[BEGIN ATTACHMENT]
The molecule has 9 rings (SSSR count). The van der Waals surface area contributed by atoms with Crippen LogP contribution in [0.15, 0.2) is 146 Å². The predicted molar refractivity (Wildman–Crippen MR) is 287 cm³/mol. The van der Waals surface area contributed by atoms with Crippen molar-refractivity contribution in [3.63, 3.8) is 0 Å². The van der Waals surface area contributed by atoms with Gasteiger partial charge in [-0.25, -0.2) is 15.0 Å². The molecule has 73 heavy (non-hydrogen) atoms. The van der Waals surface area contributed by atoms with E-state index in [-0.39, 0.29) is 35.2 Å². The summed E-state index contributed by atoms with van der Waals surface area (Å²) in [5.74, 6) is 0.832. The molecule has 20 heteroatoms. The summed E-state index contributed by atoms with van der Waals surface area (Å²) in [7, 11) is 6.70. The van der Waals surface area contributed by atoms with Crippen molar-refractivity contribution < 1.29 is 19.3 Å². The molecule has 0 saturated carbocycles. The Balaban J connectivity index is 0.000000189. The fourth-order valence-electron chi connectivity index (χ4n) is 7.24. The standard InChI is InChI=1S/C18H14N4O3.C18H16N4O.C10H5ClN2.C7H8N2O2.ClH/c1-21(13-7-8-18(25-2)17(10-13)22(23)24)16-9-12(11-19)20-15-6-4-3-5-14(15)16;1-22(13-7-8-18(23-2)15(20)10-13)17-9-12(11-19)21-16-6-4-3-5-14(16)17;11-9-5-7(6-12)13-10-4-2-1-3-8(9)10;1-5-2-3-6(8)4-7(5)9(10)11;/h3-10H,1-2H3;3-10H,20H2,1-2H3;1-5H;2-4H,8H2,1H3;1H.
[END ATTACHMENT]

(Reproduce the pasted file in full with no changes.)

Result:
The molecule has 9 rings (SSSR count). The van der Waals surface area contributed by atoms with Crippen LogP contribution in [0.15, 0.2) is 146 Å². The predicted molar refractivity (Wildman–Crippen MR) is 287 cm³/mol. The van der Waals surface area contributed by atoms with Crippen molar-refractivity contribution in [3.63, 3.8) is 0 Å². The van der Waals surface area contributed by atoms with Gasteiger partial charge in [-0.25, -0.2) is 15.0 Å². The molecule has 73 heavy (non-hydrogen) atoms. The van der Waals surface area contributed by atoms with E-state index in [-0.39, 0.29) is 35.2 Å². The summed E-state index contributed by atoms with van der Waals surface area (Å²) in [5.74, 6) is 0.832. The molecule has 20 heteroatoms. The summed E-state index contributed by atoms with van der Waals surface area (Å²) in [7, 11) is 6.70. The van der Waals surface area contributed by atoms with Crippen molar-refractivity contribution < 1.29 is 19.3 Å². The molecule has 0 saturated carbocycles. The Balaban J connectivity index is 0.000000189. The fourth-order valence-electron chi connectivity index (χ4n) is 7.24. The standard InChI is InChI=1S/C18H14N4O3.C18H16N4O.C10H5ClN2.C7H8N2O2.ClH/c1-21(13-7-8-18(25-2)17(10-13)22(23)24)16-9-12(11-19)20-15-6-4-3-5-14(15)16;1-22(13-7-8-18(23-2)15(20)10-13)17-9-12(11-19)21-16-6-4-3-5-14(16)17;11-9-5-7(6-12)13-10-4-2-1-3-8(9)10;1-5-2-3-6(8)4-7(5)9(10)11;/h3-10H,1-2H3;3-10H,20H2,1-2H3;1-5H;2-4H,8H2,1H3;1H.